- Review your current income, assets, and liabilities (debts).
- Evaluate existing retirement accounts (if any), such as 401(k)s, IRAs, or pensions.
- Calculate your net worth by subtracting liabilities from assets.
- Define retirement goals:
- Determine your desired retirement age and lifestyle.
- Estimate the amount of money needed for retirement based on your desired lifestyle and expenses.
- Consider other financial goals, such as funding children’s education or purchasing a home, to incorporate into your retirement plan.
- Understand retirement savings vehicles:
- Research and understand various retirement savings options available, such as employer-sponsored plans (401(k), 403(b)) and individual retirement accounts (Traditional IRA, Roth IRA).
- Learn about contribution limits, tax implications, and potential employer matches for retirement accounts.
- Create a savings strategy:
- Calculate how much you need to save regularly to reach your retirement goals.
- Set a budget that prioritizes retirement savings while considering other financial obligations.
- Aim to save at least 10-15% of your income for retirement, adjusting the savings rate as necessary to meet your goals.
- Investment planning:
- Determine your risk tolerance and investment objectives for retirement savings.
- Develop an investment strategy aligned with your risk tolerance and long-term goals. Consider diversifying your portfolio to manage risk.
- Review and rebalance your investment portfolio periodically to ensure it remains aligned with your goals and risk tolerance.
- Take advantage of employer benefits:
- Maximize contributions to employer-sponsored retirement plans, especially if your employer offers matching contributions. Contribute enough to receive the full employer match to take advantage of this benefit.
- Consider additional savings vehicles:
- Explore other savings options beyond retirement accounts, such as Health Savings Accounts (HSAs) or taxable investment accounts, to supplement retirement savings.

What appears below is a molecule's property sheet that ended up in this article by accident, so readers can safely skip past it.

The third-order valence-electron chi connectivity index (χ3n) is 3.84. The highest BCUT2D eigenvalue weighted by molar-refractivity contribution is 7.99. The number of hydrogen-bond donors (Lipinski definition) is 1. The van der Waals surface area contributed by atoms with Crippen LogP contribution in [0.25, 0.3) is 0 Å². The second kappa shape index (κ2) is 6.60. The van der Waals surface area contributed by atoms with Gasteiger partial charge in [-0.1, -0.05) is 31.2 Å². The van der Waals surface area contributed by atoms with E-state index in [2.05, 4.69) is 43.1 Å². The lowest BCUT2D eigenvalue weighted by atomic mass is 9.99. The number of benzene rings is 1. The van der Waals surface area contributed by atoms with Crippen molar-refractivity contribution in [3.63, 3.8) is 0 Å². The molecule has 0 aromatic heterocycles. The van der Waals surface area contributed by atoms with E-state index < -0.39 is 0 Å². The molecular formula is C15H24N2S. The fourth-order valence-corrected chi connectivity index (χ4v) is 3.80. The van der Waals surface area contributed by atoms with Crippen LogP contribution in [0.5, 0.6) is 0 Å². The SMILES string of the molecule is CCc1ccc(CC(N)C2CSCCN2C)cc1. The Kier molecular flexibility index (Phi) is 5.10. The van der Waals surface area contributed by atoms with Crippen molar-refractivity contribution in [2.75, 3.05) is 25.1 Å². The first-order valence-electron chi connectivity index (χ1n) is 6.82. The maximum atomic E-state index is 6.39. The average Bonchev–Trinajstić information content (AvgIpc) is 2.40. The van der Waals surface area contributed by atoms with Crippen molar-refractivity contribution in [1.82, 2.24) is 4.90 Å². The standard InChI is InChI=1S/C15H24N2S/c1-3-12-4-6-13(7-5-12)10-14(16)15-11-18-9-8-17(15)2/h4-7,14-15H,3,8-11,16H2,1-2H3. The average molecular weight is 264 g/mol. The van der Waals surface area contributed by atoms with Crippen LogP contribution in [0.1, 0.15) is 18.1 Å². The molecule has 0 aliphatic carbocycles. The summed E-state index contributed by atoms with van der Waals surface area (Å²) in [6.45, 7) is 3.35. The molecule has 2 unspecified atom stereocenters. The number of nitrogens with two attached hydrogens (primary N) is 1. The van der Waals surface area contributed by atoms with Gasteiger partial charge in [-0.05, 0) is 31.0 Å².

- Stay informed and seek professional advice:
- Stay updated on changes in retirement laws, tax regulations, and investment options.
- Consider consulting a financial advisor or planner to assist in creating a comprehensive retirement plan tailored to your specific circumstances and goals.
- Regularly review and adjust the plan:
- Reassess your retirement plan periodically to account for changes in income, expenses, goals, or investment performance.
- Make adjustments as needed to stay on track with your retirement savings goals.
Catching up on retirement savings often requires a combination of strategies that are tailored to your individual circumstances and financial goals. And if you have to start a new retirement plan at age 40, you could still have enough time to make meaningful progress, but you’ll need to be diligent and proactive in building your nest egg.
Tips for Retirement Planning
- A financial advisor can help you properly plan your finances for the long-term impact that retirement requires. They have the experience that can help you not only manage your investments so you have enough wealth to make it through retirement, but also help you think through other financial aspects that are necessary when you’re planning for your golden years. Finding a financial advisor doesn’t have to be hard. SmartAsset’s free tool matches you with up to three vetted financial advisors who serve your area, and you can have a free introductory call with your advisor matches to decide which one you feel is right for you. If you’re ready to find an advisor who can help you achieve your financial goals, get started now.
- A retirement calculator can also assist you in your retirement planning as you can estimate whether you’re saving enough money to hit your long-term financial goals.
Photo credit: ©iStock.com/Harbucks, ©iStock.com/skynesher, ©iStock.com/gzorz